When building in the North, where the weather conditions are extreme, do you build to shut out or embrace the exacting environment?
With extended periods of continuous daylight or darkness, how do these two environmental extremes affect the design of built form?
How does contemporary architecture respond to a landscape that is exceptional in so many ways and so dissimilar from that of the south?
Building for the Arctic climate is a challenging endeavour. Snow, severe temperatures and lengthy periods of sunlight or darkness are just some of the variables one needs to consider.
Northern terrains are often considered inhospitable and uninhabitable by more southern observers. But the Arctic has an incredibly extensive history of people maintaining communities and building structures that are more than capable in matching the demands of this landscape.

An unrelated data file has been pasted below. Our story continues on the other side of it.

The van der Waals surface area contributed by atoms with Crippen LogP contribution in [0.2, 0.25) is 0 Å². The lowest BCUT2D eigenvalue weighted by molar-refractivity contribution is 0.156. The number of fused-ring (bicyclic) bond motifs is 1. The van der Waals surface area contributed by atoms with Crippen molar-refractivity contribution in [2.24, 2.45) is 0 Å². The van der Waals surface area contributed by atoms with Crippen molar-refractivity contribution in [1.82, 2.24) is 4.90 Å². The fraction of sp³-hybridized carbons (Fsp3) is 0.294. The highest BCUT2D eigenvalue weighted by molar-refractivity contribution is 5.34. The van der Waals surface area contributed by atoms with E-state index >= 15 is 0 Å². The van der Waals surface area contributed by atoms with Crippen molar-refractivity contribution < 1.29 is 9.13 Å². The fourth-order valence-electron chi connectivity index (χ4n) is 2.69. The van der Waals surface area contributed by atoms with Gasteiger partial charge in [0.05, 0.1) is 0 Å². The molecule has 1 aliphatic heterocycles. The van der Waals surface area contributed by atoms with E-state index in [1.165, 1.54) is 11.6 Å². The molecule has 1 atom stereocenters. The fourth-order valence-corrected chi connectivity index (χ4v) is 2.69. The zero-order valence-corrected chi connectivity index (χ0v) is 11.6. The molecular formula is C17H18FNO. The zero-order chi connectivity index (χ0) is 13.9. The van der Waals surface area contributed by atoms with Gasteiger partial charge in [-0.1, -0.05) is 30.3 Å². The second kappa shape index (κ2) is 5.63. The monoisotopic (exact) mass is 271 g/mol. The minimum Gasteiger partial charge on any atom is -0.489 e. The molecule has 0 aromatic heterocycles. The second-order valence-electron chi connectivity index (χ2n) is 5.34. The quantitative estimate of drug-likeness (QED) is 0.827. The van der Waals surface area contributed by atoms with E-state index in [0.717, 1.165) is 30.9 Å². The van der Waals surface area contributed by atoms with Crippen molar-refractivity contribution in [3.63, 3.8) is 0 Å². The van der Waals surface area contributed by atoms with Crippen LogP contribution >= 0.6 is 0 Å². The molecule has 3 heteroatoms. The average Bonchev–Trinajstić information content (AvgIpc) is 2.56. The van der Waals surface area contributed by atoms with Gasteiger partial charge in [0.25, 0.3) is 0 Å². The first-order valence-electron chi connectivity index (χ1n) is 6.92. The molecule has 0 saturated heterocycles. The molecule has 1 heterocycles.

Currently, the North is in position for dramatic transformations. It’s a region of new wealth and development brought on by newly discovered resources. It’s also being affected by a changing climate due to the effects of global warming. These issues contribute significantly in the dramatic change many settlements in the North are facing. There’s a need to build new towns and cities and expand existing infrastructures. Yet the increasing demand for change must still be responsive to the landscape and narrative of the North.
DEEP FREEZE analyses this evolving region and presents projects of new architecture being built in the North by firms allied to the North. It also presents current creative research and advanced inventive insights that respond to dilemmas faced by Arctic development.
– Patrick Macaulay
Head, Visual Arts, Harbourfront Centre